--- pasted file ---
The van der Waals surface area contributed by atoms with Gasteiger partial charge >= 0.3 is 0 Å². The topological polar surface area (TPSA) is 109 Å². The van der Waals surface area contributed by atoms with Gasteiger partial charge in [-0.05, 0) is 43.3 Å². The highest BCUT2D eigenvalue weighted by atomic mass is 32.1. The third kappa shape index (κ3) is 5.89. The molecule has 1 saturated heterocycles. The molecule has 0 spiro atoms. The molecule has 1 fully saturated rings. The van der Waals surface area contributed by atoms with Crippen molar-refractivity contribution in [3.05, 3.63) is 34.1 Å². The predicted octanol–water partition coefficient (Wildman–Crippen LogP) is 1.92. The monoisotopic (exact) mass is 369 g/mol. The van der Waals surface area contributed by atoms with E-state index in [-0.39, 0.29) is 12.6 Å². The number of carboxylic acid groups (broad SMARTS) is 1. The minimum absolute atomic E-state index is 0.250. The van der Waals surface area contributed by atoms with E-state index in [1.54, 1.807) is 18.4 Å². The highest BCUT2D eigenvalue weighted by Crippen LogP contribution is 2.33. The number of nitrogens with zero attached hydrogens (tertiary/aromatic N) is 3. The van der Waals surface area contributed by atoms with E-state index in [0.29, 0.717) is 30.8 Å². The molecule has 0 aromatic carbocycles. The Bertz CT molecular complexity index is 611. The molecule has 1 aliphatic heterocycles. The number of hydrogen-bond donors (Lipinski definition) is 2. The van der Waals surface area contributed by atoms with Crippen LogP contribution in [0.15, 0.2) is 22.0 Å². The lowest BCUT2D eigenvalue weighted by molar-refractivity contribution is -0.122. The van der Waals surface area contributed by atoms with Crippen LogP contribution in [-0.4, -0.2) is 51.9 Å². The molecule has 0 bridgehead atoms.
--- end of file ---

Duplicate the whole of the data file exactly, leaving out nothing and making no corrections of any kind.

The van der Waals surface area contributed by atoms with Gasteiger partial charge >= 0.3 is 0 Å². The topological polar surface area (TPSA) is 109 Å². The van der Waals surface area contributed by atoms with Gasteiger partial charge in [-0.05, 0) is 43.3 Å². The highest BCUT2D eigenvalue weighted by atomic mass is 32.1. The third kappa shape index (κ3) is 5.89. The molecule has 1 saturated heterocycles. The molecule has 0 spiro atoms. The molecule has 1 fully saturated rings. The van der Waals surface area contributed by atoms with Crippen molar-refractivity contribution in [3.05, 3.63) is 34.1 Å². The predicted octanol–water partition coefficient (Wildman–Crippen LogP) is 1.92. The monoisotopic (exact) mass is 369 g/mol. The van der Waals surface area contributed by atoms with E-state index in [-0.39, 0.29) is 12.6 Å². The number of carboxylic acid groups (broad SMARTS) is 1. The minimum absolute atomic E-state index is 0.250. The van der Waals surface area contributed by atoms with E-state index in [1.54, 1.807) is 18.4 Å². The highest BCUT2D eigenvalue weighted by Crippen LogP contribution is 2.33. The number of nitrogens with zero attached hydrogens (tertiary/aromatic N) is 3. The van der Waals surface area contributed by atoms with E-state index in [0.29, 0.717) is 30.8 Å². The molecule has 0 aromatic carbocycles. The Bertz CT molecular complexity index is 611. The molecule has 1 aliphatic heterocycles. The number of hydrogen-bond donors (Lipinski definition) is 2. The van der Waals surface area contributed by atoms with Crippen LogP contribution in [0.15, 0.2) is 22.0 Å². The lowest BCUT2D eigenvalue weighted by molar-refractivity contribution is -0.122. The van der Waals surface area contributed by atoms with Crippen LogP contribution in [-0.4, -0.2) is 51.9 Å². The molecule has 0 bridgehead atoms.